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Reality Television your way to Success

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Where is the love?!

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Friday, July 27, 2012

Older, wiser?

I’m not sure when it happened, but all of a sudden it seems, I’ve gone from being young to being old. Not in my head, not in my personal life, certainly not in the number of shoes I own, but in the workplace.

When I started my first real estate agency at 21, I was young in my own company, in my state, in my industry. I’ve been fortunate enough to have received lots of press and awards, based in part to the fact that I started that business at such a young age.

And then, without realizing it, in starting my most recent real estate agency Elephant Property – I’ve become the old one! After a quick stalk on facebook I’ve just discovered I’m the single oldest person (at 33) in our organization, barring one of our gorgeous business partners who isn’t based physically in either of our offices.

Last year one helpful younger staffer mentioned that perhaps she would have someone run upstairs for two of us old girls to save our legs! I find myself saying things like “what do you mean you don’t know who the Rolling Stones are?”

So while I can’t trade on my youthful status anymore, I can still remember the lessons I learnt from those times:

  • Counter youth with enthusiasm and by studying and learning more than your older counterpart
  • Try new things! Your local marketplace doesn’t need another business doing exactly the same things as everyone else. Be different – even if it means stuffing things up!
  • If you’ve got a point of difference (like being young) - use it, don’t hide from it!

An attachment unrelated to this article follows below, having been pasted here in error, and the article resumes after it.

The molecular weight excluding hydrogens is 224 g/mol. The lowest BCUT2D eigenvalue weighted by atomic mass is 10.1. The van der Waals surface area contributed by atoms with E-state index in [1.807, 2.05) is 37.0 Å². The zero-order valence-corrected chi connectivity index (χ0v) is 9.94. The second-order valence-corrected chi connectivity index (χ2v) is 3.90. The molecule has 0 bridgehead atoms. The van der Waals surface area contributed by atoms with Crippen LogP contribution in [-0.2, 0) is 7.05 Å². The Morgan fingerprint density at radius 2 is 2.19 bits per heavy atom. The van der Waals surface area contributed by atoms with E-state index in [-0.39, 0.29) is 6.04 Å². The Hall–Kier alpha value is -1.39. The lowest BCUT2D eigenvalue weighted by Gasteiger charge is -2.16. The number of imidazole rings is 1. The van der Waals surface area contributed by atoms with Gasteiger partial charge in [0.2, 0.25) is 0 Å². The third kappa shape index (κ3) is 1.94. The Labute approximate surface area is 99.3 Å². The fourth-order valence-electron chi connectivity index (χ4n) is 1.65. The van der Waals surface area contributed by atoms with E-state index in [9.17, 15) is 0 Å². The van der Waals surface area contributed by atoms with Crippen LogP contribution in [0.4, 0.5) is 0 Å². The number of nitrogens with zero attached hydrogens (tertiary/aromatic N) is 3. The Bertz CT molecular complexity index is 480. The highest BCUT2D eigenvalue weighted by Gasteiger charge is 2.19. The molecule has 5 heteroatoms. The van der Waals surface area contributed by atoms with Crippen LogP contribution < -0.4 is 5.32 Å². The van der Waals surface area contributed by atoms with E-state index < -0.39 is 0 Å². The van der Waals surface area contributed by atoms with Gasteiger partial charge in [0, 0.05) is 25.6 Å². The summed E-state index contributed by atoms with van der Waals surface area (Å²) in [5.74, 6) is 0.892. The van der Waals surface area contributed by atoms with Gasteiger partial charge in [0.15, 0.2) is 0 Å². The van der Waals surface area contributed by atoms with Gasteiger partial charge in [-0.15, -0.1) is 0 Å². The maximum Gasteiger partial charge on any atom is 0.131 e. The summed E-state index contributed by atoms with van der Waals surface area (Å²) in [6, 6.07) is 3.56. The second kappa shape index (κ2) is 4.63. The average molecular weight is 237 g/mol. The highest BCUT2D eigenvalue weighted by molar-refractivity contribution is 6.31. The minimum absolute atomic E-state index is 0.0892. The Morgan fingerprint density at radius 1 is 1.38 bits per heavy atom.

• And now I can use some of the wisdom I’ve gained with my more senior age (compared to 21!) to remember:

  • Not all business is good business, sometimes it’s better to turn down business than to enter into a long term relationship with the wrong clients
  • Not every team member will do things exactly your way – as I age I’m learning (somewhat) to release my inner control freak and trust the people around me more and more (when they’ve shown they have earned it!)

  • And now… rather than sit here and count my grey hairs – I’m off to make some more mistakes, do some cool things and learn some more lessons.

By Kirsty Dunphey with No comments

Friday, July 20, 2012

I sit in a hallway

In the lovely pink Elephant Property Launceston offices I sit in a hallway, next to the photocopier and I have the smallest desk out of every person in that office.

I sit next to a glorious pink office (with walls!) and a huge desk. I could have it (or any other) office in the building as my own if I wanted.

But unlike the Kirsty of 15 years ago I’ve realized it doesn’t matter where I sit. It doesn’t matter the size of my desk. It doesn’t matter what my title is.

All that matters is the value I provide and the contribution I make to the company. I could do that sitting on an upturned paint can with my laptop in my lap out in the alley if I had to.

Who cares where you sit, the days of the corner office status symbol are long gone. What value do you create? Would you be missed if you were suddenly gone? Would you leave a gap more sizeable than the dent on your plush office chair?

By Kirsty Dunphey with No comments

Friday, July 13, 2012